From: Dan'l Miller (optikos_at_[hidden])
Date: 2002-07-21 10:22:48
> Subject: [boost] #include <boost/...> to #include "boost/..." transition?
> Date: Sat, 20 Jul 2002 09:30:51 -0400
> From: Beman Dawes <bdawes_at_[hidden]>
> To: boost_at_[hidden]
> As has been discussed many times in the past, the C++ standard provides
> #include <...> for "headers" (which are only well-defined in the standard
> for the standard library), and #include "..." for "source files" (which
> includes the Boost header files). See section 16.2.
> For historical reasons relating to problem compilers, Boost code has always
> used <boost/...> instead of "boost/...", and thus relies on
> implementation-defined behavior (16.2/2).
> The historical reasons no longer apply. Should we being to transition
> Boost code to the more correct #include "boost/..." form?
> My personal feeling is that, yes, we should begin a gradual transition. New
> code should begin to use the #include "boost/..." form. Existing code
> should be modified over time, particularly when other changes are being
> made that will force recompilation anyhow.
No, absolutely not. Neither Boost nor any publically-distributed library should use #include "relativePath" to include files, whether they be "header" files, "source" files, "declaration" files, "definition"/"template noninline function-definition"/"inline function-definition" files, "package" files, or otherwise. Doing so implies that the C++ code knows what the current working directory of the build environment is (or knows what some other implementation-defined #include-"relativePath"-search directory scheme is). Even if the Boost Jamfiles know what the current working directory is and that the current working directory matches the directory housing the relative-paths to include, many people using Boost reject the Jamfile-based build environment, opting instead of various self-written styles of makefiles which conform to their local larger build environment's conventions. Recursive makefiles sometimes do have a definition of current working directory which matches the directory at which the to-be-in
cluded relative-path is found. Often nonrecursive makefiles do not change the working directory as the build progresses, but rather rely on absolute pathnames throughout a build as the current working directory remains, say, in the account's home directory or at some fixed directory in a ClearCase view.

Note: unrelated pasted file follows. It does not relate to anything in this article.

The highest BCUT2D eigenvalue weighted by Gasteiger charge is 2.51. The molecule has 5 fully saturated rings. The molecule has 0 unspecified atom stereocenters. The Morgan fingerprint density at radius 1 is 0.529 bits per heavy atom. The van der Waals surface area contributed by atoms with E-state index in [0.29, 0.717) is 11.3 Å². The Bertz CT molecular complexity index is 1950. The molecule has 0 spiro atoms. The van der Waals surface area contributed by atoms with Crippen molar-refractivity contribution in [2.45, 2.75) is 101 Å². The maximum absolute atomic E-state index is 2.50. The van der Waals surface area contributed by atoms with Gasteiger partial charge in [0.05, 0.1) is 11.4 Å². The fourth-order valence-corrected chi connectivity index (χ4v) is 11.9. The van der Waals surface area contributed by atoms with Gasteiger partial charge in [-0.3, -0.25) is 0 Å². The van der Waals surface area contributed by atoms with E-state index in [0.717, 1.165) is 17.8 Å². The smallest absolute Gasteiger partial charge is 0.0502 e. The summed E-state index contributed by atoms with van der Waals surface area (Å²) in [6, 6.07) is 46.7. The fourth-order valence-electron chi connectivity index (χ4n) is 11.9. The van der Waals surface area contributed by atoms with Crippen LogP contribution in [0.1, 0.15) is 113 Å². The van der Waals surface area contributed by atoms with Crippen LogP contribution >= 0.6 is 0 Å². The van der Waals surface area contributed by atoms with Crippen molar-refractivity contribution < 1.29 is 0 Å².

As stated in ISO/IEC 14882 section 16.2 [cpp.include], the *only* difference between #include "relativePath" and #include <relativePath> is that the former searches an implementation-defined set of directories (e.g., current working directory) before searching the directories implied by #include <relativePath> (e.g., sequence of -I command-line arguments on many compilers directories which in turn are searched before the default system directories [e.g., /usr/include on UNIX-family operating systems]). All of the ensuing debate about the arcane reinterpretations of the definitions of "header" file versus "source" file is 100% misguided.
The *only* reasons to use #include "relativePath" versus #include <relativePath> must be confined to this *only* difference. Injecting anything other than current working directory (or different analogous #include-"relativePath" semantics from a nonUNIX-family operating system) into the conversation is 100% misguided. To cause a compiler to search an ill-defined current working directory (i.e., ill-defined in one build environment versus another) wastes the compiler's time searching the wrong/current-working directory.
No publically-distributed library's C++ code should make any implications/prescriptions or assumptions about the directory layout of that code. Especially, no publically-distributed library's C++ code should make any implications/prescriptions or assumptions about how a set of makefiles/jamfiles in a build environment will treat such implementation-defined things as current working directory.
Boost must not imaginatively fabricate a new interpretation of #include <relativePath> versus #include "relativePath". Boost must not imaginatively fabricate a new redefinition of "header" files and "source" files. Boost must obey the multidecade-old existing practices regarding #include <relativePath> versus #include "relativePath" semantics which I relay herein: the difference (on UNIX-family and UNIX-influenced platforms) is whether the current working directory of the build environment is searched or not. Using syntax which is founded upon that CWD difference is unacceptably out of bounds unless Boost is willing to dictate that only one particular style of build environment (e.g., only Boost's jamfiles which would need to enforce current-working-directory conventions) is to be used to build Boost.
Beman, for these reasons I expect you to withdraw your request to switch from #include <relativePath> to #include "relativePath".
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